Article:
11 July 2019

Liberia: Hunter Makes Dramatic Turn

Vows to surrender elephant killers guns to FDA

A one-time adapted wildlife hunter, who claims to have exhausted most of his youthful days hunting wildlife in Lofa County, Northwest Liberia, has made a forthright confession about his unjustified destruction of the country's generation of wildlife, while he was then actively clothed in hunting garment, a release from the Forestry Development Authority (FDA) has said.

Accordingly, the release said, Yarkpawolo Kalaplee has publicly confessed his ignorance, and registered his regret now that he has come to realize the value of the country's generation of wildlife.

He then made a passionate vow to champion the cause of the protection and conservation of wildlife consistent with the governing law of the country. The new 'conservationist' made this willful confession in an interview with journalists recently at the close of a two-day workshop dubbed, "Feedback Grievance Redress Mechanisms (FGRM)," held in Ganta, Nimba County.

The workshop, sponsored by the World Bank through the FDA and the REDD+ Implementation Unit (RIU), brought together more than 80 participants from nine forest dependent communities across the country.

It was basically aimed at how best to resolve land use and forest related conflict that may possibly emanate from forest dependent communities across the country, to avoid unnecessary court proceedings.

Mr. Kalaplee, now a sectional chief in Zorzor District, Lofa County, sincerely confessed: "Had I known, I wouldn't have engaged in killing Liberia's valuable wildlife, some of which are almost finished."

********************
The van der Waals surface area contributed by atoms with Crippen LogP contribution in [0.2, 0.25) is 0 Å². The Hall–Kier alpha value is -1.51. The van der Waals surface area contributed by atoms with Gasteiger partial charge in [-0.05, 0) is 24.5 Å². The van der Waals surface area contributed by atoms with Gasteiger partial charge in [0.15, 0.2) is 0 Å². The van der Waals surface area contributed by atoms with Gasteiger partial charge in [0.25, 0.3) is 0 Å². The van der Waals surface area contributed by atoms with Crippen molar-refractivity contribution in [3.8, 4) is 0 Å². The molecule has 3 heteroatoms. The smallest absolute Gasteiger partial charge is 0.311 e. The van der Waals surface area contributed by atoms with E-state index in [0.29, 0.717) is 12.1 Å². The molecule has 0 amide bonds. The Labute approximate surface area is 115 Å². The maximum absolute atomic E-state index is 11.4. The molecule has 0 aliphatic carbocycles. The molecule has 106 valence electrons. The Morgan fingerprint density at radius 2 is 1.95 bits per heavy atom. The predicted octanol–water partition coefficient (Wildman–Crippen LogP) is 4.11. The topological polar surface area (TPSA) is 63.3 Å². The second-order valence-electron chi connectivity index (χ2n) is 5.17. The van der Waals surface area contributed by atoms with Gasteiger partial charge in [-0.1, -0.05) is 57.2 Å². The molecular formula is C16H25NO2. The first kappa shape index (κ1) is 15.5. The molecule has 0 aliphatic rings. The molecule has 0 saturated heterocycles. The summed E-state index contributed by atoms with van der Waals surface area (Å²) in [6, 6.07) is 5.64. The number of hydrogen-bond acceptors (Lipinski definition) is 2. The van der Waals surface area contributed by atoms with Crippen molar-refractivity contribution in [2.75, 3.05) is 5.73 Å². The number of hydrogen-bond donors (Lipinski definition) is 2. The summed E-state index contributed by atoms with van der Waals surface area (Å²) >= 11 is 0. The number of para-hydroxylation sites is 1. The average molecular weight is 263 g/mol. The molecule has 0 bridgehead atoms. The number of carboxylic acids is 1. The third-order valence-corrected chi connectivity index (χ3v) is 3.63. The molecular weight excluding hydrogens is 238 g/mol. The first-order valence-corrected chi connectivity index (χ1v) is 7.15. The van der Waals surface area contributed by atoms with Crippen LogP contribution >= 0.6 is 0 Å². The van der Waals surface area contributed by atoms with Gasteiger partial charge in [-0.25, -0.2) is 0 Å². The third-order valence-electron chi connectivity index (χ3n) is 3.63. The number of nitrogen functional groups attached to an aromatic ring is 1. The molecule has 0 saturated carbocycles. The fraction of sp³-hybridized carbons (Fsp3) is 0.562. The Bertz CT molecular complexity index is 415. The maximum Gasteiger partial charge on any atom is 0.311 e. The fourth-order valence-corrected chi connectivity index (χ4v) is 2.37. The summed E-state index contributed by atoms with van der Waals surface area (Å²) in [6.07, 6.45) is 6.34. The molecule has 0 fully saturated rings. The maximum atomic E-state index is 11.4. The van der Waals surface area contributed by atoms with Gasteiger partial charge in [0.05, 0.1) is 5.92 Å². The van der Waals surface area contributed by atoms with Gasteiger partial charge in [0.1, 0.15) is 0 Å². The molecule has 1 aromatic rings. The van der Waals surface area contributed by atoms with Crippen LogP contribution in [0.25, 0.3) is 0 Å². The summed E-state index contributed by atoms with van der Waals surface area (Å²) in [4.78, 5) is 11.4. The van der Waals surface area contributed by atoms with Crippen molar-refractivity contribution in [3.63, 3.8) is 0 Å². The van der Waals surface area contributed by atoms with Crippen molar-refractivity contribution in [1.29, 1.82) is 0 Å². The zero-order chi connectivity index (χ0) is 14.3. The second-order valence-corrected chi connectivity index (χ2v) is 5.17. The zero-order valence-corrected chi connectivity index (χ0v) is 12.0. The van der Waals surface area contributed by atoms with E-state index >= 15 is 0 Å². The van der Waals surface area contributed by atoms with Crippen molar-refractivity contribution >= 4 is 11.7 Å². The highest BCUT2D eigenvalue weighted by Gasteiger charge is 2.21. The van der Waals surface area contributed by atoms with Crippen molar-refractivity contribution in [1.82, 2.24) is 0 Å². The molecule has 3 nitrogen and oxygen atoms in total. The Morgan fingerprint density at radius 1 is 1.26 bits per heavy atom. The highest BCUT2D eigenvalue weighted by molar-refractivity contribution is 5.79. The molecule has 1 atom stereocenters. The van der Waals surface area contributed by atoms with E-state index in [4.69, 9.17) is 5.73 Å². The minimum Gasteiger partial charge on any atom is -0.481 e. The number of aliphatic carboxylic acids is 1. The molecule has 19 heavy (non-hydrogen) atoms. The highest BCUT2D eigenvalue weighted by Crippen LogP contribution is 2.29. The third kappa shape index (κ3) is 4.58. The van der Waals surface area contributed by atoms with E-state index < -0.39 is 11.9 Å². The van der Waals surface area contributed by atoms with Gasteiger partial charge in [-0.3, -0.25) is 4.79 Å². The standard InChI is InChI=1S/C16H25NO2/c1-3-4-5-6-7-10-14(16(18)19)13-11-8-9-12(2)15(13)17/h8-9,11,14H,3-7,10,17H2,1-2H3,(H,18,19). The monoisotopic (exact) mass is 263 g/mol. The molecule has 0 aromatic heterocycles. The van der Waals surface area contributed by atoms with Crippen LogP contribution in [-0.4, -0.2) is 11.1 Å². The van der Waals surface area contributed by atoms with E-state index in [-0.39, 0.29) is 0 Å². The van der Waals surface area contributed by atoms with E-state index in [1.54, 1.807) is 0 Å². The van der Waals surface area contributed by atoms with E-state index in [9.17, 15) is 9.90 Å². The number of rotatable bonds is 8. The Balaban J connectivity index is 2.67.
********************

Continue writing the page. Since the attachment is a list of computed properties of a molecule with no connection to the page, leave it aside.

Until the workshop, Kalaplee has been hunting since 1978 with a pygmy Hippotamus being his first victim, and has since killed an uncountable number of wildlife, notable among them chimpanzees, elephants, duikers, giant pangolins, etc.

Kalapelee has made a rallying call on his fellow hunters and all Liberians to join the campaign to protect the country's remaining dwindling wildlife population.

He added, "The wildlife belong to us, and we are best placed to protect them for our own benefit; therefore respecting the wildlife law is a civic duty and responsibility that must be executed by all Liberians."

On the motivation and driving force behind his hunting habit, Kalapelee said that he engaged in the occupation to support the livelihood of his family and underwrite the cost of his children's education, but was now giving up his hunting trade in respect of the laws of Liberia.

To actualize his decision, Kalapelee said that he has retired, wrapped and placed his gun in safe keeping, and was on the verge of handing it over to the FDA. He said he is prepared to encourage other hunters to join the wildlife protection campaign, to save the remaining spices in the country.

"I therefore remain fearless and undaunted to stand by my decision at all cost, because I care less whatever the consequences. Hunting does not make anybody rich nor redeem anyone from poverty," Mr. Kalapelee said.

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